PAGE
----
5 habits happy couples have



As a couples therapist, I have noticed a few habits common to many happy couples. Whether you’re in the dating scene or committed, these habits can help you to build and maintain a happy, healthy relationship.

1. Asking about your partner’s day.

Couples who ask about each other’s day tend to build a strong friendship and fondness for each other. Showing interest in your partner’s life and work is vital. Couples who genuinely listen to each other and engage in conversation stay informed of each other’s feelings, which feeds into that connected closeness common to happy couples.

2. Giving each other space when needed.

In my practice, I’ve noticed that happy couples know when to give each other space. The ability to give someone space comes from a place of compassion and understanding. Giving your partner space means that you don’t become defensive to your partner’s bad mood because you understand that it might not be about you. You can give your partner space to share what’s going on when they are ready, or you can check in with them after a little while.

3. Letting go of your partner’s bad mood.

Happy couples are in the habit of letting go, which is the next step after giving each other space. When your partner seems irritated or angry, let it go rather than allowing their mood to ruin your day.

To truly let go of your partner’s bad mood, don’t engage. Whether your partner is upset at you or something else, if you don’t engage it helps them let it go faster. If their bad mood is about you, you can let them know you’re open to listen when they are ready to share their feelings.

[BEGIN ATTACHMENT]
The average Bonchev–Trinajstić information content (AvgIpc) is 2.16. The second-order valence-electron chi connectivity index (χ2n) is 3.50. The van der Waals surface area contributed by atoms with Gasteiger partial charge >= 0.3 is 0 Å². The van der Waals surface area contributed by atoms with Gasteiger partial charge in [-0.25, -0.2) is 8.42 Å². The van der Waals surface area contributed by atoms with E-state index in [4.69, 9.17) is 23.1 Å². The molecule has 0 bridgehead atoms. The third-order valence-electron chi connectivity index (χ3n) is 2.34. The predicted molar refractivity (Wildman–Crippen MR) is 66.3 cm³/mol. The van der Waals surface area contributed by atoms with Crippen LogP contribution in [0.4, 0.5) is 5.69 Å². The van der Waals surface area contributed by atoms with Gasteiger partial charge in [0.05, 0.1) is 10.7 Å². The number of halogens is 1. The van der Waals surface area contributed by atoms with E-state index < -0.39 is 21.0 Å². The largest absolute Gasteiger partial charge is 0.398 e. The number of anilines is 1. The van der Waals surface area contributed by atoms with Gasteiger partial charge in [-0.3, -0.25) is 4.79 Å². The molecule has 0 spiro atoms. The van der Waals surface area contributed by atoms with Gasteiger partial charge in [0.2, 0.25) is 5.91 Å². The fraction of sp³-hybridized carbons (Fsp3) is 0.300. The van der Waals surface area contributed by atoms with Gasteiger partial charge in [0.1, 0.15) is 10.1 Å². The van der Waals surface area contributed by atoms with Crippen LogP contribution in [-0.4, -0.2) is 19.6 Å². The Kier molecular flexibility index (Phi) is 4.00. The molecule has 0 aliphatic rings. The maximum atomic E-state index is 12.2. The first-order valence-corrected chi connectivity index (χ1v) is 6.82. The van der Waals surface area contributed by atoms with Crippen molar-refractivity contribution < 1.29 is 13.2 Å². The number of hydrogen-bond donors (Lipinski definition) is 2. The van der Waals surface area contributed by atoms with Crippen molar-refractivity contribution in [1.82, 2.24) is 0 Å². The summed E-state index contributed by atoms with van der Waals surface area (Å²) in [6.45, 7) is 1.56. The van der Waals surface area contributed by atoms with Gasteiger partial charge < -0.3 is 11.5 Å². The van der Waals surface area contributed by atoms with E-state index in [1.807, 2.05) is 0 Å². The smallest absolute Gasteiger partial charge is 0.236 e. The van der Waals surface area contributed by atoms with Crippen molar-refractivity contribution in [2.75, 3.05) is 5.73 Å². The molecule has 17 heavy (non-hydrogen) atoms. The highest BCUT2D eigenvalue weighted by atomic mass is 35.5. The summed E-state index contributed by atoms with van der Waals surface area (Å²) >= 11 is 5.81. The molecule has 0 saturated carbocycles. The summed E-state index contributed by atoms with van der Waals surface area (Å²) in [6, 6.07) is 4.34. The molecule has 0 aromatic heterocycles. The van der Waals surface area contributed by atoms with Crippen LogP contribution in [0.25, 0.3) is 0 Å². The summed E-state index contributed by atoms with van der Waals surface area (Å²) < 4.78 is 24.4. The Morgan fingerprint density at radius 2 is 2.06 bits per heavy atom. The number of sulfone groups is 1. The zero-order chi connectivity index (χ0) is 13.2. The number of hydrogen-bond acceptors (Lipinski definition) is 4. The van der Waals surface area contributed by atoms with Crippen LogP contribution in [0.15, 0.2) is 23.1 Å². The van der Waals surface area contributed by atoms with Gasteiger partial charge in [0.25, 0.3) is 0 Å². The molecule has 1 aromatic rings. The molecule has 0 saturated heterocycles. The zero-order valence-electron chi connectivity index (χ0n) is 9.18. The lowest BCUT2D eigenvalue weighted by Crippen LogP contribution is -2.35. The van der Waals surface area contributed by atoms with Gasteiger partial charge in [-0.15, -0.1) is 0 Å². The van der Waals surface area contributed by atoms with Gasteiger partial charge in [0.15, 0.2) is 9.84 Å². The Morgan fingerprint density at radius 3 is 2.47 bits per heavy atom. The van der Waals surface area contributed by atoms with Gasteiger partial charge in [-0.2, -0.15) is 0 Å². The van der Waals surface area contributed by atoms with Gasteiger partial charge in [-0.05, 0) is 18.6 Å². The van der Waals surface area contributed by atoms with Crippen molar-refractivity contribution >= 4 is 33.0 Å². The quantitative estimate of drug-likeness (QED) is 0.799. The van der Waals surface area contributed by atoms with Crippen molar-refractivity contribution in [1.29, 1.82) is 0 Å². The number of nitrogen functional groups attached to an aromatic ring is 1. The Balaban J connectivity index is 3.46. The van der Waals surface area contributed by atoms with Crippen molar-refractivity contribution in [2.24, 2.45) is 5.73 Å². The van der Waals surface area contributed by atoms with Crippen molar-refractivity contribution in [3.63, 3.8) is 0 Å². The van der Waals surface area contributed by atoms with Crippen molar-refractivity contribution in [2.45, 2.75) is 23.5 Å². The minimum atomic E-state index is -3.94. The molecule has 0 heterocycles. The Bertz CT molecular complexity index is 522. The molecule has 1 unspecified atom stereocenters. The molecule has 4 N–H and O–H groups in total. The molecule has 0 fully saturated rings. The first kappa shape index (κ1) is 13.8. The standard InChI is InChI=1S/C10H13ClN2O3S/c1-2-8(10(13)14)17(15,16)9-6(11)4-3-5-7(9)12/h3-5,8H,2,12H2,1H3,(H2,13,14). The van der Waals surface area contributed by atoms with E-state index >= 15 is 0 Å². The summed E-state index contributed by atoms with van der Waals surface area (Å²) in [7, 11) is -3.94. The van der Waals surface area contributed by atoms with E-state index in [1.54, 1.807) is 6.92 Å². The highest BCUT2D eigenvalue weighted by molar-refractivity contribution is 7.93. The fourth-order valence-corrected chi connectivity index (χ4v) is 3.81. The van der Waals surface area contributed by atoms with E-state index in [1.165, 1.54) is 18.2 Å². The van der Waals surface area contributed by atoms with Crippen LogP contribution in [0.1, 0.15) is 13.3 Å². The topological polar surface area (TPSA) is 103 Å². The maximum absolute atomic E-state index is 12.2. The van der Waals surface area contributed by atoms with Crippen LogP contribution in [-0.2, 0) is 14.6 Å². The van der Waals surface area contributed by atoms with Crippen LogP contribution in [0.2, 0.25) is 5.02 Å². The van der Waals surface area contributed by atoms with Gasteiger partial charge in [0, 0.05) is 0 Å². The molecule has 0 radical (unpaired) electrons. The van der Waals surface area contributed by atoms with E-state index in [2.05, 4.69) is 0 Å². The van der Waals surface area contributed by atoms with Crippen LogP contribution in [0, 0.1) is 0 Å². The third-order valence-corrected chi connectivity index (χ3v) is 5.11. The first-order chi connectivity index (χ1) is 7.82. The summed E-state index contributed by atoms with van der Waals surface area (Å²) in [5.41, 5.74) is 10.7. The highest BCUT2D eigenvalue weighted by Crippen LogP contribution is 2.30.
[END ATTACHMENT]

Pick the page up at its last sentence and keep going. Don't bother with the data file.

4. Being flexible.

Happy couples are flexible. They meet each other halfway on things, and they mutually respect their differences. If you’re open to doing things differently and giving your partner their way sometimes, you’ll be happier. Couples who share in the decision-making and make compromises typically feel more comfortable and content in their relationships.

5. Distracting yourself during arguments.

The reason we get into arguments is because we want the other person to see our point of view. It can be hard to stop arguing when the other person doesn’t see things from your perspective. So the next time you argue with your partner, try calling your girlfriend, catching up on work or doing something with the kids. Distracting yourself gives your nervous system a chance to calm.

Often, those moments of clarity about a situation come to us when we’re calm, and when we’re doing something else. So try to step away when you begin to argue in circles. It will likely help you understand the situation more clearly.



If you haven’t already, try these happy-couple habits and notice how they affect your relationship.


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